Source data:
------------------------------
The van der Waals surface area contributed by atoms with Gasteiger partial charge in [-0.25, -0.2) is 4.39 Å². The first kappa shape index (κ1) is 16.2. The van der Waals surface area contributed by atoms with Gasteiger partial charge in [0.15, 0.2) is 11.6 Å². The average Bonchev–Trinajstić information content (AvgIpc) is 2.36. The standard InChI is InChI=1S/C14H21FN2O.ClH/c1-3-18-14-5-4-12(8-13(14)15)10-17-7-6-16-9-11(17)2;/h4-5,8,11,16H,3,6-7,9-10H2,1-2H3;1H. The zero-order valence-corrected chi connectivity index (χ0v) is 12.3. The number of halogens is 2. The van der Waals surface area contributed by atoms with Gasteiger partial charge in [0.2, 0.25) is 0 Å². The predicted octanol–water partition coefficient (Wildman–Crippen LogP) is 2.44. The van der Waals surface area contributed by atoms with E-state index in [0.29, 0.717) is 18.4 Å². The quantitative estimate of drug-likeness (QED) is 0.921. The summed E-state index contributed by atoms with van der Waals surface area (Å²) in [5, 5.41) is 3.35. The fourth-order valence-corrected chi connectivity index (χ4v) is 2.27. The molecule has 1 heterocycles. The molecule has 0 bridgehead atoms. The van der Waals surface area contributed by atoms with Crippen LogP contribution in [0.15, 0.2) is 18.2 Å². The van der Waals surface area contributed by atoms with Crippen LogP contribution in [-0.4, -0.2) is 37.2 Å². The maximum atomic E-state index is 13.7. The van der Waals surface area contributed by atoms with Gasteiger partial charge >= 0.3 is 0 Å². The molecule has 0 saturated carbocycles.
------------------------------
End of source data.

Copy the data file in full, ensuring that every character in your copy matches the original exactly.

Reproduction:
The van der Waals surface area contributed by atoms with Gasteiger partial charge in [-0.25, -0.2) is 4.39 Å². The first kappa shape index (κ1) is 16.2. The van der Waals surface area contributed by atoms with Gasteiger partial charge in [0.15, 0.2) is 11.6 Å². The average Bonchev–Trinajstić information content (AvgIpc) is 2.36. The standard InChI is InChI=1S/C14H21FN2O.ClH/c1-3-18-14-5-4-12(8-13(14)15)10-17-7-6-16-9-11(17)2;/h4-5,8,11,16H,3,6-7,9-10H2,1-2H3;1H. The zero-order valence-corrected chi connectivity index (χ0v) is 12.3. The number of halogens is 2. The van der Waals surface area contributed by atoms with Gasteiger partial charge in [0.2, 0.25) is 0 Å². The predicted octanol–water partition coefficient (Wildman–Crippen LogP) is 2.44. The van der Waals surface area contributed by atoms with E-state index in [0.29, 0.717) is 18.4 Å². The quantitative estimate of drug-likeness (QED) is 0.921. The summed E-state index contributed by atoms with van der Waals surface area (Å²) in [5, 5.41) is 3.35. The fourth-order valence-corrected chi connectivity index (χ4v) is 2.27. The molecule has 1 heterocycles. The molecule has 0 bridgehead atoms. The van der Waals surface area contributed by atoms with Crippen LogP contribution in [0.15, 0.2) is 18.2 Å². The van der Waals surface area contributed by atoms with Crippen LogP contribution in [-0.4, -0.2) is 37.2 Å². The maximum atomic E-state index is 13.7. The van der Waals surface area contributed by atoms with Gasteiger partial charge >= 0.3 is 0 Å². The molecule has 0 saturated carbocycles.